Have you decided that it's time to consider estate planning and contemplate when and how to distribute your assets to your heirs? Realistically, you imagine that this process will entail a series of trade-offs to prevent emotion-laden family problems.
When you focus on numbers, you're dealing with objective and straightforward facts. But you're in murkier waters when considering who should inherit your wealth, and you understand that emotions will factor into your decisions; there's no correct answer to how to distribute your estate. But here are some questions that will help frame your thinking:
- How much would you like to give to charity and how much to your family?
- Will you divide your assets equally among your heirs, or on some other basis, such as need or good behavior? What behavior do you want to reward?
- What form does your estate take? Cash? Securities? Other assets? Do you want to give these outright or in trust?
- Can your heirs handle the responsibility of managing their own finances, or will they need help? If you use a trust, what will its provisions be? How long should the trust last? Whom will you designate as the trustee?
- Will you make gifts or bequests? If you move your assets out of your taxable estate during your lifetime, will this reduce your ultimate estate and gift tax bill? Would you enjoy seeing the effects of your gifts during your lifetime?
But maybe we should take a step back and clarify what an heir is — it's not necessarily the same as a beneficiary. An heir is a relations who potentially is entitled to money or property after you die — a spouse or a child. Laws in each state outline the exact order in which heirs inherit property, but the list stops at a certain point — not every heir automatically inherits.
Indeed, the term "heir" is often used when someone has died without a will. When that happens, the estate administrator tries to find who rightfully inherits the property.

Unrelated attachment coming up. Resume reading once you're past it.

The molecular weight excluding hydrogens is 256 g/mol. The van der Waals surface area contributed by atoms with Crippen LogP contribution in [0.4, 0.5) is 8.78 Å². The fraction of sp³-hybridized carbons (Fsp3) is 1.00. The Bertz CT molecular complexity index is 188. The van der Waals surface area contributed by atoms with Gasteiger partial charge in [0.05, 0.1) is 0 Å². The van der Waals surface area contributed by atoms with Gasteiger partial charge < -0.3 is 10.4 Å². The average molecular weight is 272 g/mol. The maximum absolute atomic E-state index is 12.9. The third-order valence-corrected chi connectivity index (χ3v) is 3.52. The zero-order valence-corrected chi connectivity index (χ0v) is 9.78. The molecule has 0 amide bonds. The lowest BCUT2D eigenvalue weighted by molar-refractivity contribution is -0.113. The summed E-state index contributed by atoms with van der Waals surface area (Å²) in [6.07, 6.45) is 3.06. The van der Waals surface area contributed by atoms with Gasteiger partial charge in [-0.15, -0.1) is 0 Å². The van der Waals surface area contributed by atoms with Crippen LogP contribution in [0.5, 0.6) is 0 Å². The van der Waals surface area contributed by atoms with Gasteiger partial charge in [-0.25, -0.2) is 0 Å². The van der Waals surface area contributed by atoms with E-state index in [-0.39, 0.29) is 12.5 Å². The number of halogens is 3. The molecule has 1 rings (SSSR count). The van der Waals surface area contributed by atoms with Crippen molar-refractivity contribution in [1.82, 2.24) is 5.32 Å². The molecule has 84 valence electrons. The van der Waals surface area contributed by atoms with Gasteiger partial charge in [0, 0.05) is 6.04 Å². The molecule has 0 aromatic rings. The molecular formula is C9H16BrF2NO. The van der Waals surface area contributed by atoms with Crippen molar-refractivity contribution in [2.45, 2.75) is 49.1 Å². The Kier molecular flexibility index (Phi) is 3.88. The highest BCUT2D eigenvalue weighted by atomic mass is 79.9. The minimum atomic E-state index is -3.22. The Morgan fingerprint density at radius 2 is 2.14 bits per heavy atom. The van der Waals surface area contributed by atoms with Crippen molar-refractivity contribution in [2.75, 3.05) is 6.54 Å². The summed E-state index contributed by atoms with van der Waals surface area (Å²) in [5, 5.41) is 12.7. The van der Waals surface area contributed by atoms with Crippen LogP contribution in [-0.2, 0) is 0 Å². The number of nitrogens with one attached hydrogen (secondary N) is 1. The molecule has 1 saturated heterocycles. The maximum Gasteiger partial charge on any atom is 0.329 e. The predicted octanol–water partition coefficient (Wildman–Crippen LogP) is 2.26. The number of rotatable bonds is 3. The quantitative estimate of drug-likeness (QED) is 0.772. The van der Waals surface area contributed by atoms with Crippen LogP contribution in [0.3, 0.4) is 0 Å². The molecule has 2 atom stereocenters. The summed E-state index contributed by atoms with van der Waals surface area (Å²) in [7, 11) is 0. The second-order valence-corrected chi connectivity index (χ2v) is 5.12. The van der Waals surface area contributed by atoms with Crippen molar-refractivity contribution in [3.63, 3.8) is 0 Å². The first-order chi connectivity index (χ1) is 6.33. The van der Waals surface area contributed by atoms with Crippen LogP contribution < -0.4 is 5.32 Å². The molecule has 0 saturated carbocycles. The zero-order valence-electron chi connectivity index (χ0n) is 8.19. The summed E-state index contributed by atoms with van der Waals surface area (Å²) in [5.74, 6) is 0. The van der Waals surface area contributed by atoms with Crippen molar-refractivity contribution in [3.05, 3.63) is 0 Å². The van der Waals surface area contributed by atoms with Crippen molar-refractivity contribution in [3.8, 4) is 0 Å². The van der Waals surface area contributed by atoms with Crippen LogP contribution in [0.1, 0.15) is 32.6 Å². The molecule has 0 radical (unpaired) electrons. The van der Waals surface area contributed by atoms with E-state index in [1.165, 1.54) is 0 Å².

A "beneficiary" is a person or organization who receives money or property by being specifically named in a will or trust. Beneficiaries can include charities, places of worship, descendants or close friends. When you specifically name someone to inherit your assets in a will, you've named a beneficiary.
If there's a will, beneficiaries often have more rights to whatever assets remain after probate. No will? The assets go to the first heir in line, and the process continues until a living blood relative is found. (Rules may vary depending on jurisdiction.) Trusts can help ensure the people you want get your assets, in the form you want.
Ensuring that your hard-earned assets transfer to your heirs is obviously part of a well-thought-out estate plan. Although it may be uncomfortable to have such a conversation with your spouse, children and other possible heirs, it will enable them to ask questions and to clarify what your wishes are, and allow you to communicate the location and nature of your assets by providing a simple road map to your spouse or other designated heir. It's important that someone know how to access your wealth. While the estate planning talk deals with sensitive issues, it will mean a smoother transition for your heirs after your death.